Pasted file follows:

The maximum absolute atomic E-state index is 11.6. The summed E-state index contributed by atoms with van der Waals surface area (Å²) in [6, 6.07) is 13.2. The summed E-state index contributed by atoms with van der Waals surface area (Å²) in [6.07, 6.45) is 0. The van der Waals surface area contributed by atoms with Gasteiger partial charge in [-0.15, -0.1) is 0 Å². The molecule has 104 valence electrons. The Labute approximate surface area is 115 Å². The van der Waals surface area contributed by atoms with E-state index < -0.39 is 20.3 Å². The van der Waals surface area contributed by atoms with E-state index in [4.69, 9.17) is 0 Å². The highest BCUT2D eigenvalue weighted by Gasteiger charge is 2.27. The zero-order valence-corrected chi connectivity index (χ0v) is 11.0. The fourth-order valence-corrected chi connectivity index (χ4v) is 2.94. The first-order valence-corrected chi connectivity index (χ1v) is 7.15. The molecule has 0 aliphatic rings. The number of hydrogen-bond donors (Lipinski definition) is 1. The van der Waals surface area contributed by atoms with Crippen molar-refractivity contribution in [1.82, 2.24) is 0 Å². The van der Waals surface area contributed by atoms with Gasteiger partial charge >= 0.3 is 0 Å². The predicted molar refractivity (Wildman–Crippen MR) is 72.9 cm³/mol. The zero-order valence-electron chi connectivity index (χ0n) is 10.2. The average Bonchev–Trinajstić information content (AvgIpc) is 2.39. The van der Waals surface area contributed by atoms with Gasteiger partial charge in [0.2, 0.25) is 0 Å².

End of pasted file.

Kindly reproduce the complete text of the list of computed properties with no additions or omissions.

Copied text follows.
The maximum absolute atomic E-state index is 11.6. The summed E-state index contributed by atoms with van der Waals surface area (Å²) in [6, 6.07) is 13.2. The summed E-state index contributed by atoms with van der Waals surface area (Å²) in [6.07, 6.45) is 0. The van der Waals surface area contributed by atoms with Gasteiger partial charge in [-0.15, -0.1) is 0 Å². The molecule has 104 valence electrons. The Labute approximate surface area is 115 Å². The van der Waals surface area contributed by atoms with E-state index < -0.39 is 20.3 Å². The van der Waals surface area contributed by atoms with E-state index in [4.69, 9.17) is 0 Å². The highest BCUT2D eigenvalue weighted by Gasteiger charge is 2.27. The zero-order valence-corrected chi connectivity index (χ0v) is 11.0. The fourth-order valence-corrected chi connectivity index (χ4v) is 2.94. The first-order valence-corrected chi connectivity index (χ1v) is 7.15. The molecule has 0 aliphatic rings. The number of hydrogen-bond donors (Lipinski definition) is 1. The van der Waals surface area contributed by atoms with Crippen molar-refractivity contribution in [1.82, 2.24) is 0 Å². The van der Waals surface area contributed by atoms with Gasteiger partial charge >= 0.3 is 0 Å². The predicted molar refractivity (Wildman–Crippen MR) is 72.9 cm³/mol. The zero-order valence-electron chi connectivity index (χ0n) is 10.2. The average Bonchev–Trinajstić information content (AvgIpc) is 2.39. The van der Waals surface area contributed by atoms with Gasteiger partial charge in [0.2, 0.25) is 0 Å².